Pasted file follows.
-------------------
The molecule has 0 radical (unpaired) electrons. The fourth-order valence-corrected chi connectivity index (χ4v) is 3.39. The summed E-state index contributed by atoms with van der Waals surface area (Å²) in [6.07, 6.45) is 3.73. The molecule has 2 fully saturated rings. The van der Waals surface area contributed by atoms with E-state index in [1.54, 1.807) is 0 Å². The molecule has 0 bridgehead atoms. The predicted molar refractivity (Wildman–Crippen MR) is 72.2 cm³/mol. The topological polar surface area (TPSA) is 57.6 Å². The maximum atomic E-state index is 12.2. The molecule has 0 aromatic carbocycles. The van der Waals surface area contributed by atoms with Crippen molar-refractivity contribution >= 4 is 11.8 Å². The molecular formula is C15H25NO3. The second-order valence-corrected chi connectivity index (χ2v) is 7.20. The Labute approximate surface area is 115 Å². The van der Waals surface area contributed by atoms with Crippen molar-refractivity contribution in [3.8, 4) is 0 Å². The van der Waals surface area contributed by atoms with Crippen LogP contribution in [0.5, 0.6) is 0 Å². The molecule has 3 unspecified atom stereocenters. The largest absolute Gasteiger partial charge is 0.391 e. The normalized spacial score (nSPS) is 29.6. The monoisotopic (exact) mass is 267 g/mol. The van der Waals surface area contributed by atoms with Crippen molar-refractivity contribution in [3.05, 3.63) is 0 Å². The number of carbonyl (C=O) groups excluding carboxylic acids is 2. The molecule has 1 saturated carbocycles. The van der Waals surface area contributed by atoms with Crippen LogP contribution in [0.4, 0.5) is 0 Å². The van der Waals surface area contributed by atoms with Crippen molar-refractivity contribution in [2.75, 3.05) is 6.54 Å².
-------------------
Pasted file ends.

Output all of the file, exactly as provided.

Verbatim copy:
The molecule has 0 radical (unpaired) electrons. The fourth-order valence-corrected chi connectivity index (χ4v) is 3.39. The summed E-state index contributed by atoms with van der Waals surface area (Å²) in [6.07, 6.45) is 3.73. The molecule has 2 fully saturated rings. The van der Waals surface area contributed by atoms with E-state index in [1.54, 1.807) is 0 Å². The molecule has 0 bridgehead atoms. The predicted molar refractivity (Wildman–Crippen MR) is 72.2 cm³/mol. The topological polar surface area (TPSA) is 57.6 Å². The maximum atomic E-state index is 12.2. The molecule has 0 aromatic carbocycles. The van der Waals surface area contributed by atoms with Crippen molar-refractivity contribution >= 4 is 11.8 Å². The molecular formula is C15H25NO3. The second-order valence-corrected chi connectivity index (χ2v) is 7.20. The Labute approximate surface area is 115 Å². The van der Waals surface area contributed by atoms with Crippen molar-refractivity contribution in [3.8, 4) is 0 Å². The van der Waals surface area contributed by atoms with Crippen LogP contribution in [0.5, 0.6) is 0 Å². The molecule has 3 unspecified atom stereocenters. The largest absolute Gasteiger partial charge is 0.391 e. The normalized spacial score (nSPS) is 29.6. The monoisotopic (exact) mass is 267 g/mol. The van der Waals surface area contributed by atoms with Crippen molar-refractivity contribution in [3.05, 3.63) is 0 Å². The number of carbonyl (C=O) groups excluding carboxylic acids is 2. The molecule has 1 saturated carbocycles. The van der Waals surface area contributed by atoms with Crippen LogP contribution in [0.4, 0.5) is 0 Å². The van der Waals surface area contributed by atoms with Crippen molar-refractivity contribution in [2.75, 3.05) is 6.54 Å².